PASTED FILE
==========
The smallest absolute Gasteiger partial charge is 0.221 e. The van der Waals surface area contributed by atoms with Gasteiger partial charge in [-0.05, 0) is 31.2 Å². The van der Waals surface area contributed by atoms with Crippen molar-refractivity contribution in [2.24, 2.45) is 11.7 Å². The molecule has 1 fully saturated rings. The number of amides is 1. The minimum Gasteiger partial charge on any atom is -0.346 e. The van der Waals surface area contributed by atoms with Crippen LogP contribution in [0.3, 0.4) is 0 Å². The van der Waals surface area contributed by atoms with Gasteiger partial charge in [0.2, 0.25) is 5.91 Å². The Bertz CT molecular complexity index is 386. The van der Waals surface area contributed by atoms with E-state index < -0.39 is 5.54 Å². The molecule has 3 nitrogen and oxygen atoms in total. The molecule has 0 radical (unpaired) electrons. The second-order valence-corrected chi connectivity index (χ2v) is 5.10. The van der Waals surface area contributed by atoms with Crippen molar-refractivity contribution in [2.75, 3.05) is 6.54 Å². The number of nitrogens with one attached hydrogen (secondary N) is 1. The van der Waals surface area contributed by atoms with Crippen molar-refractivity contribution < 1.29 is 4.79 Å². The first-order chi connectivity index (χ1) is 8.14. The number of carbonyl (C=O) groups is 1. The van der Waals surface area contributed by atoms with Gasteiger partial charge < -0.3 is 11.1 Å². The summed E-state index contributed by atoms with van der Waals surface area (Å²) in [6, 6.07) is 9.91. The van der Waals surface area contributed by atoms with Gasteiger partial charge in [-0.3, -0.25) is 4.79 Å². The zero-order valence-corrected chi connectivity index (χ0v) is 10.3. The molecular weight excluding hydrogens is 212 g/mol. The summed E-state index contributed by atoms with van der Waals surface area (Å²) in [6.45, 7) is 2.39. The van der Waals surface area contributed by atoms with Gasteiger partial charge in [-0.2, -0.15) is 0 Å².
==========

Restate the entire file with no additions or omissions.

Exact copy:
The smallest absolute Gasteiger partial charge is 0.221 e. The van der Waals surface area contributed by atoms with Gasteiger partial charge in [-0.05, 0) is 31.2 Å². The van der Waals surface area contributed by atoms with Crippen molar-refractivity contribution in [2.24, 2.45) is 11.7 Å². The molecule has 1 fully saturated rings. The number of amides is 1. The minimum Gasteiger partial charge on any atom is -0.346 e. The van der Waals surface area contributed by atoms with Crippen LogP contribution in [0.3, 0.4) is 0 Å². The van der Waals surface area contributed by atoms with Gasteiger partial charge in [0.2, 0.25) is 5.91 Å². The Bertz CT molecular complexity index is 386. The van der Waals surface area contributed by atoms with E-state index < -0.39 is 5.54 Å². The molecule has 3 nitrogen and oxygen atoms in total. The molecule has 0 radical (unpaired) electrons. The second-order valence-corrected chi connectivity index (χ2v) is 5.10. The van der Waals surface area contributed by atoms with Crippen molar-refractivity contribution in [2.75, 3.05) is 6.54 Å². The number of nitrogens with one attached hydrogen (secondary N) is 1. The van der Waals surface area contributed by atoms with Crippen molar-refractivity contribution < 1.29 is 4.79 Å². The first-order chi connectivity index (χ1) is 8.14. The number of carbonyl (C=O) groups is 1. The van der Waals surface area contributed by atoms with Gasteiger partial charge < -0.3 is 11.1 Å². The summed E-state index contributed by atoms with van der Waals surface area (Å²) in [6, 6.07) is 9.91. The van der Waals surface area contributed by atoms with Gasteiger partial charge in [-0.3, -0.25) is 4.79 Å². The zero-order valence-corrected chi connectivity index (χ0v) is 10.3. The molecular weight excluding hydrogens is 212 g/mol. The summed E-state index contributed by atoms with van der Waals surface area (Å²) in [6.45, 7) is 2.39. The van der Waals surface area contributed by atoms with Gasteiger partial charge in [-0.2, -0.15) is 0 Å².